If you exercise your CSOP option in tax-advantaged circumstances, there is no tax at that point. Any growth in value of the shares between grant and exercise is free of income tax and national insurance contributions. However, you may need to sell at least some of your shares in order to fund the option exercise price.

When you sell your option shares, you have to think about capital gains tax. The starting point for the calculation of gains and losses on the disposal of the shares is the option exercise price. This means that any growth in value from the time of the option grant up until the point where you dispose of your shares may be subject to capital gains tax. Whether any tax is due will depend on your individual circumstances, including whether your capital gains tax annual exemption is available. If you also hold other shares in the company, you may also need to consider the share identification rules.

If you exercise your CSOP option within three years of the date of grant and it’s not for one of the CSOP ‘good leaver’ reasons, nor is it due to one of the ‘company events’  where tax advantaged treatment is  available, the gain will be subject to employment taxes. The gain is the amount by which the market value of the shares at the date they are acquired exceeds the exercise price.

What if you also have a non tax-advantaged share option or award?

It sometimes happens that on the same day you acquire shares under a tax – advantaged CSOP and also shares under a plan that is not tax- advantaged and you decide to sell only some of them, or need to sell some of them to cover taxes. For instance you may get shares under the company’s LTIP, or perhaps an option plan that allows option grants in excess of the £30,000 individual limit that applies to CSOPs, and employment taxes will apply to those other awards. In this situation you might want to elect to override the normal share identification rules and instead be treated as selling the non-tax advantaged ones first using the special rules for same day share acquisitions. Depending on your circumstances, doing this could avoid tax becoming due when you didn’t expect it.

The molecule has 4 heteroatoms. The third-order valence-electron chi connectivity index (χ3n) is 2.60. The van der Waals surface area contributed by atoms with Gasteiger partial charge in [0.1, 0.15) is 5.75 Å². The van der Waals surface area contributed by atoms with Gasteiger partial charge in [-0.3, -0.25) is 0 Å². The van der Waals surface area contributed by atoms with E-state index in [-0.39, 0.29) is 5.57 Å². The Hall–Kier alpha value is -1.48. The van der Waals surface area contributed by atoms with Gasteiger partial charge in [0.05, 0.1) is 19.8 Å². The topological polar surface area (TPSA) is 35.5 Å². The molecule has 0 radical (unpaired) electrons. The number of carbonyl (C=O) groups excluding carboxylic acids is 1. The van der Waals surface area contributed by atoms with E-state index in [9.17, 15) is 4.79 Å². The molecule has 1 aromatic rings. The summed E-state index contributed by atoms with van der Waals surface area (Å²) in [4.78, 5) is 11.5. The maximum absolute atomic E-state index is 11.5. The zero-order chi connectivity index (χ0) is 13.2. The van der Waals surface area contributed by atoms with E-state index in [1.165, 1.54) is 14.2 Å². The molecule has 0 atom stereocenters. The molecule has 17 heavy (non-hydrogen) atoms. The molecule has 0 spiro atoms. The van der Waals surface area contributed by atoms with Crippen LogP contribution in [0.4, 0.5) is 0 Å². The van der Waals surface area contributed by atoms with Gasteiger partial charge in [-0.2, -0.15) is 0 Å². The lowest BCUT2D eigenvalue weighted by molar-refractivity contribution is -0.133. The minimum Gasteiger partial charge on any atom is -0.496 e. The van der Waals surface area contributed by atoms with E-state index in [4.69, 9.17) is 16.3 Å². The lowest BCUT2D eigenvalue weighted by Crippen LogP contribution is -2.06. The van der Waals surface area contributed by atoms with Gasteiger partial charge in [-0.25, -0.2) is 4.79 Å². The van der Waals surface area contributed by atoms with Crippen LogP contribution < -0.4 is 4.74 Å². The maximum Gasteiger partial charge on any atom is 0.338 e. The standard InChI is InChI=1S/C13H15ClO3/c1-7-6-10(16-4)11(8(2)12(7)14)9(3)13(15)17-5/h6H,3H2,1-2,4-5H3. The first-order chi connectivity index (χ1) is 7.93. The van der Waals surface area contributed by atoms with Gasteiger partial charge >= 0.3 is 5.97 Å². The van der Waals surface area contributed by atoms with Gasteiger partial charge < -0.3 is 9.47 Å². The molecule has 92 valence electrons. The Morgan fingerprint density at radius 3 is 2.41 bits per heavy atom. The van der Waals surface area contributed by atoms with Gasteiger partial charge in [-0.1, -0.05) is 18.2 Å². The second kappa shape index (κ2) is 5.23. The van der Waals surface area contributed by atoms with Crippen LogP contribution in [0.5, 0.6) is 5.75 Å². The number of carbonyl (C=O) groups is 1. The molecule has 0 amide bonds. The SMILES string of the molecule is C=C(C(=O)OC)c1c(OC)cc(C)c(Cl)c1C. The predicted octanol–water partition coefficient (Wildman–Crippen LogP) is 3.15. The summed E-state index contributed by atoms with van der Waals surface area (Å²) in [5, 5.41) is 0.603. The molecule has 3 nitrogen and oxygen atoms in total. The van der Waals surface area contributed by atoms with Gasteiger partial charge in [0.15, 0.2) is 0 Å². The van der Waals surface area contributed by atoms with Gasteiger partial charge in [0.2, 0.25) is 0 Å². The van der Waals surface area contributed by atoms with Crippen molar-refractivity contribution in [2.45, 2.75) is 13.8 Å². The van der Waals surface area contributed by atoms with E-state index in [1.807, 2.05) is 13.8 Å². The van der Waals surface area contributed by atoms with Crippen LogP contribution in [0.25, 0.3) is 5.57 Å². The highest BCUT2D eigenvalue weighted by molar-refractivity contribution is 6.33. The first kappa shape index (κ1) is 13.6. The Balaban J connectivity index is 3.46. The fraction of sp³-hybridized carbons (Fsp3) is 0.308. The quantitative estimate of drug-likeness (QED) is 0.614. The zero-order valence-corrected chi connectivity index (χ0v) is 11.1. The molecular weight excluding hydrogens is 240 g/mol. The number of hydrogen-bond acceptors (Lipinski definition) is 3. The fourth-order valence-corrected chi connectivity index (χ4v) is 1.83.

CSOP Example

The company granted CSOP options when the share price was £1. The exercise price is £1 per share and you were granted an option over 20,000 shares. After 3 years, in tax year 2018/19, the share price has risen to £2 and you decide to exercise your option. The exercise price that has to be paid is £20,000 and the shares you get are worth £40,000. Exercising the option doesn’t trigger any tax. The price you paid for the shares, £1 per share, is your starting point for working out the base cost for capital gains tax purposes. There may be capital gains tax if you dispose of the shares. You might need to sell some of the shares in order to pay the exercise price. The company might help you to sell shares to fund the exercise price by putting in place a cashless exercise facility.

CSOP Example- cashless exercise

If the company offers a cashless exercise facility and you decide to use it, the company will arrange to sell enough of your option shares to pay the exercise price and the costs of sale. In this example 10,000 of your shares are sold at £2 per share, enough to fund the total exercise price of £20,000 (we are ignoring costs of sale to keep the numbers easy). You make a gain of £1 per share or £10,000 in total (the sale price of £2 per share less the exercise price of £1 per share, multiplied by the number of shares sold). If you haven’t made any other capital gains this year, the gain of £10,000 will be covered by your capital gains tax annual exemption. You can keep the remaining 10,000 shares or sell some or all of them.

If you sell them, it’s worth remembering that almost all of your capital gains tax annual exemption has been used up through the cashless exercise, so the sale may trigger a chargeable gain. If there is a chargeable gain, it is your responsibility to report it to HMRC and pay your capital gains tax bill (for chargeable gains in tax year 2018/19 the deadline is 31 January 2020 at the latest to avoid penalties and interest). If you keep the remaining shares until after 5 April 2019 you will have next year’s capital gains tax exemption available, which may mean there is no tax to pay. By then your £10,000 shares may be worth more than their £20,000 value at the time you exercised your CSOP option, or, if the share price has fallen, they may be worth less.

There is more information on the Tax page.


Be careful- the information on this web page is not the same as advice- read this.